We request that the balance of the $100,000 being $4,072.24 be deposited in (the plaintiffs) National Australia Bank account.


25    On 10 January 2001 Tru Floor’s solicitor Mr Sloan wrote to Mr Jenkins. That letter includes the following:

The cheque for $114,520.21 was dated 17th November 2000. It was handed to my client on 6th December but you requested that it not be banked until further notice. You did not give further notice although the cheque was finally deposited and cleared on 20th December 2000.

I note you are prepared to consent to a direct payment being made by the Principal to my client of the $95,927.76. Could you please authorise this direct payment to be made now.


26    On 11 January 2001 the Superintendent advised the plaintiff that the rectification of defects was not completed. It referred particularly to the substantial defect of the imbalance in the air conditioning and that it was causing great discomfort to the tenants and shoppers. The Superintendent advised the plaintiff that “pursuant to Clause 44 of the General Conditions of Contract” notice was given that the plaintiff was currently in substantial breach of Clause 44.2(d) by failing to follow the direction of the Superintendent in the rectification of the works pursuant to Clause 30.3 of the Contract.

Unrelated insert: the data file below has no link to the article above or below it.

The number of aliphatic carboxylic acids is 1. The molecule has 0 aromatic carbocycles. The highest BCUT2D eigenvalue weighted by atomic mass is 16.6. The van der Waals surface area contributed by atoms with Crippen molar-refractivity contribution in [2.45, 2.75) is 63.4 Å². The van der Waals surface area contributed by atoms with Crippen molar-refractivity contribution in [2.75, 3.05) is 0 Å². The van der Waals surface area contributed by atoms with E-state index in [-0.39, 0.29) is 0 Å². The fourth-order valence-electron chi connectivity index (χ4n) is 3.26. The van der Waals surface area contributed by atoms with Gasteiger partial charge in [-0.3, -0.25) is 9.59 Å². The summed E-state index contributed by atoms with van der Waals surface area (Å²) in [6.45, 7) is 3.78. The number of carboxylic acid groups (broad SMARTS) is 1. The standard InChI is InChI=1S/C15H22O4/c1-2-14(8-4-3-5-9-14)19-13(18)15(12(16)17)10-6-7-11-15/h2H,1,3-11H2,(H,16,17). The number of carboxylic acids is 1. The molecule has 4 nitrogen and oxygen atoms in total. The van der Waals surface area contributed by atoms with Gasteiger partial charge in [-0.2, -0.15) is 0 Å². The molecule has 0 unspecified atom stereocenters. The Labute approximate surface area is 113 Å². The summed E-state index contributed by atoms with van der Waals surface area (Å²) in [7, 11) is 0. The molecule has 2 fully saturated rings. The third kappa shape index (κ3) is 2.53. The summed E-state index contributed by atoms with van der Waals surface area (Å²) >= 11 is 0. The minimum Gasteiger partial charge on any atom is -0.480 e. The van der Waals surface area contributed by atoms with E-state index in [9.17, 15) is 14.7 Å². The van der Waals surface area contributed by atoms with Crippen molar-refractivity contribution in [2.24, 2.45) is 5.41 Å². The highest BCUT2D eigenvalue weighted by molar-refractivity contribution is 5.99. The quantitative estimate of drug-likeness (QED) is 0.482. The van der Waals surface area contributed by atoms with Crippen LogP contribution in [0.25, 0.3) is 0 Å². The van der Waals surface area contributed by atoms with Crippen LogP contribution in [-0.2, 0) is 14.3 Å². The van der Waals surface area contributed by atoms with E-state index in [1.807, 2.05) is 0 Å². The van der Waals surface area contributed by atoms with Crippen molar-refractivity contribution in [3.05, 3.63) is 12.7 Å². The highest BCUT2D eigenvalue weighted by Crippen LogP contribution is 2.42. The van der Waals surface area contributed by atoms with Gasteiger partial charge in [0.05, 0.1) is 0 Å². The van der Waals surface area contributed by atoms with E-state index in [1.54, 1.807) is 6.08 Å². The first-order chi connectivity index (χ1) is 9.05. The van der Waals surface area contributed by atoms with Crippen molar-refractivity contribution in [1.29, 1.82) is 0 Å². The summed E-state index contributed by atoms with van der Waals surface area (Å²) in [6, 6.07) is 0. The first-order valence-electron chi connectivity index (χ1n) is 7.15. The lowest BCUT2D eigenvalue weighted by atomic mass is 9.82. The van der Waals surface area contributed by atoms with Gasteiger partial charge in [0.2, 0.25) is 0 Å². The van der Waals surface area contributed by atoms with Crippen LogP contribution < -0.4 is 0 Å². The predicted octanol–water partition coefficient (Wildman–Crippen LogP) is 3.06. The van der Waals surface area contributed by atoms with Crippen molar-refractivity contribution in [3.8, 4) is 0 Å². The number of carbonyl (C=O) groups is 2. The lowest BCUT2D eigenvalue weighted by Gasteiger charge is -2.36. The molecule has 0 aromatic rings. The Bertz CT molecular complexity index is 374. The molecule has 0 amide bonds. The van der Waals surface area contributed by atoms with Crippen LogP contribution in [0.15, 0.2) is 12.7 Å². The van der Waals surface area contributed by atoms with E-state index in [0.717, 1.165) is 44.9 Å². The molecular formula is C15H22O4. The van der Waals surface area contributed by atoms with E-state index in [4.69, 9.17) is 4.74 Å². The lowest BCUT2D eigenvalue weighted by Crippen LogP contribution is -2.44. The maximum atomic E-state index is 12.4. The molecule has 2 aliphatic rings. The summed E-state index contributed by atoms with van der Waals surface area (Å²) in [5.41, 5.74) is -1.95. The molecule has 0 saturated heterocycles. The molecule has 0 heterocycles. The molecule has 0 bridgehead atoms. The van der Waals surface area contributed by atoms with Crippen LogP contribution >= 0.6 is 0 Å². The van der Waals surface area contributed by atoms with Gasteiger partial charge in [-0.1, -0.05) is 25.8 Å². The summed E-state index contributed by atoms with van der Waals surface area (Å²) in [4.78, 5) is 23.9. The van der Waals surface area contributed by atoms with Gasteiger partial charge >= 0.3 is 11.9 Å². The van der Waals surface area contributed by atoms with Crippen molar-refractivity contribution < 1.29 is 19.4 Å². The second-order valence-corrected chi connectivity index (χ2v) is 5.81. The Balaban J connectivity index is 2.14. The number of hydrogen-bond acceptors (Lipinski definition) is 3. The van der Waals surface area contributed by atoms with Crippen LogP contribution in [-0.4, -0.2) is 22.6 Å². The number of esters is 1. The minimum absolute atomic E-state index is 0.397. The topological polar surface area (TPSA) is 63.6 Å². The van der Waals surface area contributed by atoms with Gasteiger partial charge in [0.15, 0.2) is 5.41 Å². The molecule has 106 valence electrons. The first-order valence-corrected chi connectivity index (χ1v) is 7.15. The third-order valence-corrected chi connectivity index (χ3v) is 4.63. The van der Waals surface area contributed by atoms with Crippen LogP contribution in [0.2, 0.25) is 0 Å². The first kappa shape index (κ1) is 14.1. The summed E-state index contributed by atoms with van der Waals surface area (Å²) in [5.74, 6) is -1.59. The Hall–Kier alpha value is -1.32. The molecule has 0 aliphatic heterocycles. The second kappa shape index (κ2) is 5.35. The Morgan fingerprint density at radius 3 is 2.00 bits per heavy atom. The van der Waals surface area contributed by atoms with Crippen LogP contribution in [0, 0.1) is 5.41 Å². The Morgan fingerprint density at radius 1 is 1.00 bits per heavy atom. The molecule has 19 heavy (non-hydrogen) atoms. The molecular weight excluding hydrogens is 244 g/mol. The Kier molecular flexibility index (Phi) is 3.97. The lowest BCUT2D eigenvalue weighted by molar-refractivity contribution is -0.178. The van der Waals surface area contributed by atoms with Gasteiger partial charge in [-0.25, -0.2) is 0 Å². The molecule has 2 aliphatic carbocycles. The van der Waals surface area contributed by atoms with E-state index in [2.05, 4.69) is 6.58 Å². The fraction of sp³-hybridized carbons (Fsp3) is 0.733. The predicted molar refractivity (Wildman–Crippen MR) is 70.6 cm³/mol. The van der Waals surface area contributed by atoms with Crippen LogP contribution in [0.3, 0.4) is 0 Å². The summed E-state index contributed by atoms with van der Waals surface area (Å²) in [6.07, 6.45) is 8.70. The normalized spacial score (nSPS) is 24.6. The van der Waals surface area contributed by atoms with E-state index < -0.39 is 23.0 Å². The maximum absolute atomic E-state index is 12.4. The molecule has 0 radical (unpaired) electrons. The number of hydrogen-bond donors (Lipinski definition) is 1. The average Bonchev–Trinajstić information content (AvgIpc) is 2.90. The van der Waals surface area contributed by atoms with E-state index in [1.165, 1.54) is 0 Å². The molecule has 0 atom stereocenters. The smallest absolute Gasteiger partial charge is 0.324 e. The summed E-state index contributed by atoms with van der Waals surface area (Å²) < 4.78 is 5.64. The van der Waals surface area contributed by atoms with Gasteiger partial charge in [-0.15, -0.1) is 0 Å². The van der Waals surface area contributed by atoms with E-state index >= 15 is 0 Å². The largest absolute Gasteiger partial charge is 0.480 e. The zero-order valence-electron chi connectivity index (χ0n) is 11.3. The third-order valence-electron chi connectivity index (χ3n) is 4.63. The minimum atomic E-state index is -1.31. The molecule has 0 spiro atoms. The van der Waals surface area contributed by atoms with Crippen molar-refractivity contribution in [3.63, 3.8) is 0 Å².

27    The Superintendent further advised that it required the plaintiff to show cause why the Principal should not exercise its rights referred to in Clause 44.4(a) and take the whole of the outstanding works out of the plaintiff’s hands. The Superintendent advised that if the plaintiff failed to show cause it would have the works completed by others and in accordance with Clause 44.6 of the General Conditions the associated costs would be deducted from the Contract. The Superintendent advised that pursuant to Clause 44.4 the defendant had suspended any further payments to the plaintiff.